Start Up Blog

Posted in entrepreneurship by Steve Sammartino on April 11, 2012

This was just so brilliant I had to re-post it here in its entirety. The 12 most powerful words in business from Ragans PR daily.

Office conference rooms, cubicles, corner offices, and common areas are crammed with business jargon that dulls imaginations and saps creativity.

Many powerful words for business have nary a thing to do, directly, with industry.

1. Why

Polite push back can temper groupthink. Ask why “things have always been done that way.” Or ask why it didn’t work the last time you tried it.

2. Show

People like proof. They want to see things with their own eyes. It’s human nature. In trying to reach and win customers, clients, colleagues, or management, show your ideas with examples. Draw an analogy, give an anecdote, paint a picture. Help them see what you see. Show them, and they’ll be more likely to get it and get on board.

3. Goof

Trying something that didn’t work, as long as it wasn’t impulsively foolish, dangerous, or illegal, can be regarded as the trial run or first draft.

4. Reflect

Breathe, pause and collect yourself before you send an email while angry, take criticism too personally, or speak when emotion is clouding your judgment. The repair work required after you lash out is wasteful, unproductive, and inefficient.

5. Do

Sure, market testing and focus groups have their place. But business success takes action and plenty of doing.

6. Listen

Hearing is a function. Listening is a skill. It takes practice. But it yields immeasurable dividends. Extra points if you listen, consider alternative options and critical feedback, and adjust course because of it.

7. Learn

The staggering pace of growth in social media shows how essential it is to learn all through life. Learning can mean formal training, of course. But learning also happens by staying nimble enough to act when opportunities appear.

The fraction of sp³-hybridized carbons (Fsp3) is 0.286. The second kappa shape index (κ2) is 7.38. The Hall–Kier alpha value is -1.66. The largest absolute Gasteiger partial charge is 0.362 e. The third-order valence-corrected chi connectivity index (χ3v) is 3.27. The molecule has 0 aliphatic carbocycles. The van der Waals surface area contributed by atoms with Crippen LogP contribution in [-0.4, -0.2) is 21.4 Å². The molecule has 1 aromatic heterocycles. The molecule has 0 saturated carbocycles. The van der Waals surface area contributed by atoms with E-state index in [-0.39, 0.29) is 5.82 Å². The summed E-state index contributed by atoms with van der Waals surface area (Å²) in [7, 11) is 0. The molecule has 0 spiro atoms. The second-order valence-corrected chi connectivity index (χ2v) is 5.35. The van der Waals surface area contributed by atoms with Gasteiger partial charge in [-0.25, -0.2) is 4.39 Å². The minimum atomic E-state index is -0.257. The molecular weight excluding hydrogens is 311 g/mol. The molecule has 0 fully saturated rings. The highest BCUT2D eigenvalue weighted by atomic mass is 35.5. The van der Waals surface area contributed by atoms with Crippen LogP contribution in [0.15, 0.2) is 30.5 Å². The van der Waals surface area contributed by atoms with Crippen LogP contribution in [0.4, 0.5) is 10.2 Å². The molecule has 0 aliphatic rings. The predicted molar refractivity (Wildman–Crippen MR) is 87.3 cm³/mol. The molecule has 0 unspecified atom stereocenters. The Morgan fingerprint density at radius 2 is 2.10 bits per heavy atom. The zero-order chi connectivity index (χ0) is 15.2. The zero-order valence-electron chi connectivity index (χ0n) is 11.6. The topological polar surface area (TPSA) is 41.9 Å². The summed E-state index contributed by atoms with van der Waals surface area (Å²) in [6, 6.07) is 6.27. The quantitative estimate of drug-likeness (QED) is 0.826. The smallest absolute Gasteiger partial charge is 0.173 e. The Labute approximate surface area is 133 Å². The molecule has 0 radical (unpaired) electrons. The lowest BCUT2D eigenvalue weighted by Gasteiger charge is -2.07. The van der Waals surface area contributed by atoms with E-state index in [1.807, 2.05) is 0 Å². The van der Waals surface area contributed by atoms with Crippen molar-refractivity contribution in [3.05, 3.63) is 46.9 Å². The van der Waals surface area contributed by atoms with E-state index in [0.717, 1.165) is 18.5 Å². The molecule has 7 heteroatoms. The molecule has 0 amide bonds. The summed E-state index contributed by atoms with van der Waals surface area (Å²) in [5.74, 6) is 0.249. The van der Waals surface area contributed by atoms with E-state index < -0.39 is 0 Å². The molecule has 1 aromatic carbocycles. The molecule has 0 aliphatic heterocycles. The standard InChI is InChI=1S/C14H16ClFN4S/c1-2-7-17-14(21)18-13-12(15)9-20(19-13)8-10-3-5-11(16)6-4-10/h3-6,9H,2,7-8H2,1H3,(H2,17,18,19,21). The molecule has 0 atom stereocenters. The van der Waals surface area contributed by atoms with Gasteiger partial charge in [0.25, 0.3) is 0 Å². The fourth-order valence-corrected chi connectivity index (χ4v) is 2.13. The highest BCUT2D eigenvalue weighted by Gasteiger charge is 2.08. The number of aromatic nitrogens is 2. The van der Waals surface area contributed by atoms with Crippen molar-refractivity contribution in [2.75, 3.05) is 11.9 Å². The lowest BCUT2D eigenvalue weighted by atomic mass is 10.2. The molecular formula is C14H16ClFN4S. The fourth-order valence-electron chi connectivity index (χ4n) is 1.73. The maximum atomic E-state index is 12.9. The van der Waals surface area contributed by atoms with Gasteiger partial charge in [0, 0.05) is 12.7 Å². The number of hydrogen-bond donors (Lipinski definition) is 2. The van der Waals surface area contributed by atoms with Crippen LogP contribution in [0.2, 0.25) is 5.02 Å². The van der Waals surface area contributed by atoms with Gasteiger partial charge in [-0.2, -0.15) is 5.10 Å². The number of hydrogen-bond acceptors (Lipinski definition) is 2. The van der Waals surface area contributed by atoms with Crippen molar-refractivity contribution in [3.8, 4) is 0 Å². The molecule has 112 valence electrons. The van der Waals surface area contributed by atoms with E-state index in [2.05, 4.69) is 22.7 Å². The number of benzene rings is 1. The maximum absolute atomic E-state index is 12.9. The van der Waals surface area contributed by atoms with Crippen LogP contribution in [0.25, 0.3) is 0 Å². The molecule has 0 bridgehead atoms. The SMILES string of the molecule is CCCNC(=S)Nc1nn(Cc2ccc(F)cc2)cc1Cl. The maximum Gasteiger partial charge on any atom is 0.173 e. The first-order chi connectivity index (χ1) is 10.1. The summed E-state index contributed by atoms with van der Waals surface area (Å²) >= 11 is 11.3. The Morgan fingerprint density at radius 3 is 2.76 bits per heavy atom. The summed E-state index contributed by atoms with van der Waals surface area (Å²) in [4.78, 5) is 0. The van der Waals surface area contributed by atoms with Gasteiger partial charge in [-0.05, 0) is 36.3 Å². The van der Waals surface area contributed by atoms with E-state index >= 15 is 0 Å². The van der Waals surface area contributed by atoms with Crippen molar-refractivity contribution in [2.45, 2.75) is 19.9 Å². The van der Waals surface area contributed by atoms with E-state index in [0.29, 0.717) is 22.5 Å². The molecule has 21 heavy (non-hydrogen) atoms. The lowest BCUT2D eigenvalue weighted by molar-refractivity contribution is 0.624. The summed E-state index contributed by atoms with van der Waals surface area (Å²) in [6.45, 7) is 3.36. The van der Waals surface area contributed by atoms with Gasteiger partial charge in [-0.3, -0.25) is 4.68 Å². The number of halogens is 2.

8. Open

Being open-minded—open to change, open to being wrong, and open to new possibilities—can lead to new products, new clients, new markets, and entirely new ways of doing business.

9. Respect

Civility eases differences among humans. When I was an editorial writer, my colleagues and I would gather each morning to discuss the official position the Cleveland Plain Dealer would take on the most controversial topics of the day.

Politics, religion, social issues—you name it. It worked well largely because the group was civil and respectful. And our boss was an awesome leader who made sure the discussions stayed that way.

10. Lead

Leading is much more powerful than managing. Think about it: You manage problems. You manage bills. Or you manage just to cope. Leading, on the other hand, is nuanced, customized, and inspired.

11. Fail

Fear of failing keeps people from doing all sorts of things: Piping up at a meeting with an idea, starting a business, or taking other risks. Failing is really an inevitable part of taking risks. And taking risks is an inevitable part of a strong business.

12. Regroup

After failing, it’s important to learn what when wrong and how to do it better next time. This is the true secret of missteps. Through the lessons learned in the aftermath, greatness can emerge.

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Fail with pride

Posted in entrepreneurship by Steve Sammartino on March 28, 2010

I teach Marketing At Melbourne University on a part time basis. One of the things I try to do is stretch my students thinking beyond the traditional marketing arenas. It seems every week we are going through another consumer goods example, or the car industry and lately social media. This week I tried something different and I had a massive fail.

The task was for students to pick a market dominated by 2 brands, and to discuss the points of partity and difference, and how the brand communications and positioning vary. After the students gave me the expected brands:

Herald Sun vs the Age

Facebook vs Myspace

Coke vs Pepsi

Nike vs Addidas

I thought I”d mix it up and asked the group to discuss Capitalism vs Communism.

In the first instance I had to convince the students they were actually brands, and it didn’t improve much from there. The idea fell on deaf ears. It was so far outside of their expectations on what marketing is (consumer goods, shiny products and TV advertising) that they lost interest. I ended up spending the remaining 45 minutes of the tutorial explaining why they are both brands which are managed exactly the same way corporations manage them. It was meant to be a discussion. I failed.

After the initial disappointment and embarrassment wore off, I was pretty happy with it. I’m glad I tried to stretch the students. I’m glad I tried something different, and maybe next week, their minds will be more open.

Startup blog says: Fail with pride.

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